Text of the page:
Children & Youth

When Summer is Kind of a Bummer: Tips for Kids


COVID-19 has caused a massive shift in daily routines, especially for young children and their families. Maintaining a schedule and a sense of normalcy is a tall order for the many parents trying to balance health, family needs, changed plans, and their own work schedules. Though the world has been quarantining and social distancing for months, plenty of families still haven’t quite figured out the best way to provide structure for their kids. 

With the fate of the coming schoolyear up in the air, here are some ways you can help your child adjust to their changing world.

Starting a routine 

Children need structure to thrive. If you’re struggling to keep a regular schedule at home for your kids, start small by giving your child a more relaxed daily schedule and work your way up instead of the other way around. Changing too much too soon will be difficult to adjust to. Be sure to plan many breaks for both you and your child and allow yourself some flexibility as you figure out a new routine that works for everyone. If possible, try creating a schedule that mimics some elements of your child’s typical daily routine pre-COVID. 

Keeping minds fresh

Children must stay mentally and physically active during this time, even if it looks different than what they’re used to. Educational activities that are not too difficult will help kids practice essential skills while having fun. A scavenger hunt around the house or yard, for example, will get your child up and moving. Incorporating problem-solving questions and math equations as the clues will challenge them mentally while burning some energy finding the X that marks the spot.

Stimulating education games online can also feel like entertainment for your child. These can be found on websites like ABCmouse, which includes a free 30-day trial, and PBS Kids, which offers a daily newsletter full of home activity ideas for children. Other Goose is another site with a free three-week trial to try out lesson plans and ideas for teaching your child.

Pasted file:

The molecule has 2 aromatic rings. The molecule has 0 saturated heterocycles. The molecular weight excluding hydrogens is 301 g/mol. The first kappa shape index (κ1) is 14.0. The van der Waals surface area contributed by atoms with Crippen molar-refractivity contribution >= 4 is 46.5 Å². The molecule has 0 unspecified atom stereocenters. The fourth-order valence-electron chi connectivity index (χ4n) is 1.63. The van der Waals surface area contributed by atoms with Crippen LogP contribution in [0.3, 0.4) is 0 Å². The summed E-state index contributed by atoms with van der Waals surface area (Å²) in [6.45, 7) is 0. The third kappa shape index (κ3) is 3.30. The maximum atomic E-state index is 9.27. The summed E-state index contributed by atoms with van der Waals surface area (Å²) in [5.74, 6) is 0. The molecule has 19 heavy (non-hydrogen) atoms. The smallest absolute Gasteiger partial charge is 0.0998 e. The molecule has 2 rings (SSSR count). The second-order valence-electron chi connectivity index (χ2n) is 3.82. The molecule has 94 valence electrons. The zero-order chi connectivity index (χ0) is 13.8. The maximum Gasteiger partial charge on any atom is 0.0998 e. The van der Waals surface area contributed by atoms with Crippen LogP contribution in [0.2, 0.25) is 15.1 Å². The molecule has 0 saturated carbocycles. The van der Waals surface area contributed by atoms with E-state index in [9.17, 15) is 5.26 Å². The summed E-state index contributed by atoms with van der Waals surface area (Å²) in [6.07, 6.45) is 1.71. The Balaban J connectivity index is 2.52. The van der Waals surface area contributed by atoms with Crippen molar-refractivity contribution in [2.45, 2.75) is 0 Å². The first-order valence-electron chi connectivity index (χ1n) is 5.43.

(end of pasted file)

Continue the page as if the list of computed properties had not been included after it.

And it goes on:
For children who may need more educational assistance during the regular school year, parents may want to look into virtual tutoring and include that in their child’s routine to make sure they’re prepared for the upcoming year.  

Give them a break

While it’s important to stay mentally stimulated during the summer, even children need a break. These times are just as trying for children as they are for adults. Use this newfound time together to connect with your child and find out more about their own personal interests – this will provide insight into the how you can best keep them engaged. 

Some activities that can break up your child’s day include: 

  • Outdoor summer activities that promote social distancing, such as hiking trails, bike rides, nature walks, or fruit picking at a local farm. You can find tips for social distancing for kids here.
  • A weekly tradition to look forward to, like a weekly discussion or check-in for mental health, a movie night, or a family art project.
  • Daily challenges for you and your child to complete both individually and together. Websites like GoNoodle and KiwiCo offer free online resources for off-screen activities.

Activities to avoid

There are many ways to keep children safely engaged and actively learning, and there are a few ways not to. Any activity that puts your child in a confined space with a crowd of people is risky. It’s imperative for parents to continue to be mindful of social distancing practices even as restrictions lift. Focus on scheduling activities that align with social distancing guidelines, such as outdoor play dates at the park, swimming, or virtual interactions on Zoom, Skype, or Facetime. 


Too much distancing, however, can also be a problem. Activities that involve limited social interaction for prolonged periods of time, like spending hours on a preferred video game or website, can delay or disrupt crucial communication skills that should be stimulated, especially as kids are now spending significantly less time in person with their peers and teachers. 



This is a stressful time for everyone. With anxiety and uncertainty at an all-time high, the best thing you can do for you child is keep them happy, healthy, and engaged while preparing them to adapt to whatever comes their way.